Later that afternoon my body demanded that I relieve some of the internal pressure it had built up. So, complimentary roll of toilet paper in hand I staggered my way down the corridor and locked myself in the little seat-less room during one of the relatively less bumpy stretches. The designers of this torture chamber had anticipated some of the problems we might face on the rolling, jerking platform and had provided a handgrip on the wall in front of the porcelain funnel. I think that is enough details of this typical African experience. I'll leave the rest to your imagination. There are children in the audience, after all.
The second night I took more time getting my Spartan little nest ready and managed to enjoy fitful sleep for a few hours. The train got into the New Kapiri Mposhia station about 09:30 that morning. Outside the train were the usual waiting throngs of transportation touts, each shouting the virtues of their particular product.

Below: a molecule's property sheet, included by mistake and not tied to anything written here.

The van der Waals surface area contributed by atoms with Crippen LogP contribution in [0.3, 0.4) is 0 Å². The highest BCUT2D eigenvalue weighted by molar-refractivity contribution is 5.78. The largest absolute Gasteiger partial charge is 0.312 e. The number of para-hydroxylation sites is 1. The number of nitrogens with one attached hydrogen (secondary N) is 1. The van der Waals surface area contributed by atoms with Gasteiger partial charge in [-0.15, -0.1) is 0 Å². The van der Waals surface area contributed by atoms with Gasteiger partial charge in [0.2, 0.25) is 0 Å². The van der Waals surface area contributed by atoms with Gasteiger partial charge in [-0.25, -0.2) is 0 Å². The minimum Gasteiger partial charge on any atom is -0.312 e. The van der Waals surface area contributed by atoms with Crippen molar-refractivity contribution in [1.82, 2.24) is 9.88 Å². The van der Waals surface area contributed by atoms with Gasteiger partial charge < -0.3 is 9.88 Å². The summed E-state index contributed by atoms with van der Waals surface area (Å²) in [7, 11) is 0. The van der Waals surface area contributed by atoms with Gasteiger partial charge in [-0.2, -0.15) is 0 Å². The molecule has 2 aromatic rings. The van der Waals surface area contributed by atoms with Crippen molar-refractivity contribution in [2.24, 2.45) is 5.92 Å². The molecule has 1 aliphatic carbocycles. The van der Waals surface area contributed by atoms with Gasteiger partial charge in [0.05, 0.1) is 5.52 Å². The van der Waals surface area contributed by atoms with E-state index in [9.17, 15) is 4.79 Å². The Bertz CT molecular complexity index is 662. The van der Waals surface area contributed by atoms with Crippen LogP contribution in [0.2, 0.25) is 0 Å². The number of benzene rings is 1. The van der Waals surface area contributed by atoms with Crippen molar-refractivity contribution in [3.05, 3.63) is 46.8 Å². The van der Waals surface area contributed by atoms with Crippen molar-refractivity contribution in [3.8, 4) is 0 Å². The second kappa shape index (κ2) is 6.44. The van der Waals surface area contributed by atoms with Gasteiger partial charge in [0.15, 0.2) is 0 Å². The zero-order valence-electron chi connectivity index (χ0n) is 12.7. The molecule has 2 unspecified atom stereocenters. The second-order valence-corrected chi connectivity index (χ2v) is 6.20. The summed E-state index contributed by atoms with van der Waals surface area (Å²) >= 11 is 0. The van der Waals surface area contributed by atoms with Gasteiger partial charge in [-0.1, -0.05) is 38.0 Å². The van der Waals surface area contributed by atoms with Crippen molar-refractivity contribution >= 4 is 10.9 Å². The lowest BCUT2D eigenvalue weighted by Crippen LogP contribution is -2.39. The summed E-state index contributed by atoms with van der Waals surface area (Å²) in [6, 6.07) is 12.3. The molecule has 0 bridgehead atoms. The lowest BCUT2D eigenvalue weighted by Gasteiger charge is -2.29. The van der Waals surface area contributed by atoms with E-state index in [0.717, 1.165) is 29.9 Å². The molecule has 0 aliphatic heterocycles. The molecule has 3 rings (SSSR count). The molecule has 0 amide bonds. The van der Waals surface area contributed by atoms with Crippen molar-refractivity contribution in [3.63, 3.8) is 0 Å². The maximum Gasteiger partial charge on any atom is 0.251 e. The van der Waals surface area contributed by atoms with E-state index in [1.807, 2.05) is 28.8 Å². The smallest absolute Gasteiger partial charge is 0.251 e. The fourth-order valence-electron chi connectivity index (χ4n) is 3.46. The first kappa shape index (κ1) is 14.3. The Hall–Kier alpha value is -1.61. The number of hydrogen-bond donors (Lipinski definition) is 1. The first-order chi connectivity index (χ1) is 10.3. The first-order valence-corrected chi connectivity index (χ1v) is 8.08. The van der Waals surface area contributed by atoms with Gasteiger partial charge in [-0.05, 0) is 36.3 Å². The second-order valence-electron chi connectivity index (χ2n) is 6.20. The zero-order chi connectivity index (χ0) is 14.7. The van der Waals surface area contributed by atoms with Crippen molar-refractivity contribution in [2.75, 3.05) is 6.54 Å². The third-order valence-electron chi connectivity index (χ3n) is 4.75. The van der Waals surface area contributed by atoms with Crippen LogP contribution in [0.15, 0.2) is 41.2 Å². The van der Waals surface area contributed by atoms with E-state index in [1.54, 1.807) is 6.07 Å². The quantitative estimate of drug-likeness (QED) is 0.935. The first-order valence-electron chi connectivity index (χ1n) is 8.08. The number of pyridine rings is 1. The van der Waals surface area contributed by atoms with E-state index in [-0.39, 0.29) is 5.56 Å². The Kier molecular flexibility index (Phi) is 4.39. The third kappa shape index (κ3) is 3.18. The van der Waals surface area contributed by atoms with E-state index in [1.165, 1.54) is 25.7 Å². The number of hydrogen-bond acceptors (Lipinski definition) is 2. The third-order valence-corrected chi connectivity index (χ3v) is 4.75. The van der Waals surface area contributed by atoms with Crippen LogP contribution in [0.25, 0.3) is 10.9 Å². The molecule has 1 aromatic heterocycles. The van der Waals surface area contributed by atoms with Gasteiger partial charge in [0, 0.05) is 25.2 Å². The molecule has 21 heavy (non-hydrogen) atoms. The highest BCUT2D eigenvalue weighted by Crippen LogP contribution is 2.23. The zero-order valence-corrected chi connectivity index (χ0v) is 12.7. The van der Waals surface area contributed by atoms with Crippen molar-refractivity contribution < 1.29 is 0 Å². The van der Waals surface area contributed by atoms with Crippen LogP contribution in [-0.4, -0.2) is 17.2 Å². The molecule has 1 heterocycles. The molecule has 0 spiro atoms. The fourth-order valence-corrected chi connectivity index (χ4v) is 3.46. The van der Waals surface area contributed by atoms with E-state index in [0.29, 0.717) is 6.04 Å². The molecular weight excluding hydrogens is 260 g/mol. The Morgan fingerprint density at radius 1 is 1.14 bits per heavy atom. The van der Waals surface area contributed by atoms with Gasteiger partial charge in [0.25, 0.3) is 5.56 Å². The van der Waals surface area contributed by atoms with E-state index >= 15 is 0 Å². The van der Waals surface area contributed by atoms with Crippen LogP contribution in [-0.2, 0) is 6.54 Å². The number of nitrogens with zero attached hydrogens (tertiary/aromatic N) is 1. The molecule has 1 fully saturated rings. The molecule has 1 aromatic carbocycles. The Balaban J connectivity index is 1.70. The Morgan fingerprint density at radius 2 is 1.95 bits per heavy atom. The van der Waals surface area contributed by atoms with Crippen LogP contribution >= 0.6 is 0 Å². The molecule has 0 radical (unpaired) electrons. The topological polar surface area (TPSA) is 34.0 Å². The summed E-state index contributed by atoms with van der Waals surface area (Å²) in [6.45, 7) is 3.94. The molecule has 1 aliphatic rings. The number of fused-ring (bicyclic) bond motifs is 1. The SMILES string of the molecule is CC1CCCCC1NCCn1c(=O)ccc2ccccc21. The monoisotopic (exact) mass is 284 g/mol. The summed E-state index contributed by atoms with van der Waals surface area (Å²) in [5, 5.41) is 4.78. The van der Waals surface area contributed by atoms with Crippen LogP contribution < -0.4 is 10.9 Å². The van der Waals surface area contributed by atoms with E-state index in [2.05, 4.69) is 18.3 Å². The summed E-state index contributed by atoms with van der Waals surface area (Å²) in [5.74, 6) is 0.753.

I had been unable to find Kapiri on my maps and so had no idea where we were. There were no clues around the station. We appeared to be in the middle of nowhere. I found the matatu vans where conductors were pushing people and their bags into the lead vehicle. I spotted the next one in the waiting line and told a conductor that I wanted to buy both front seats. He hustled me into the van and immediately began a heated argument with some of the other touts and conductors.
From watching the activity around matatus it has become clear that no one (except mzungus) are aloud in the next waiting van until every cubic centimeter of available space in the first one is filled. Sensible people hang back feigning disinterest until some poor soul is squeezed into the last non-seat space and the first van door slides closed so the driver can at last speed off. That is the signal for others wanting a reasonably decent seat to surge forward from their hiding places for the next van which is immediately half filled.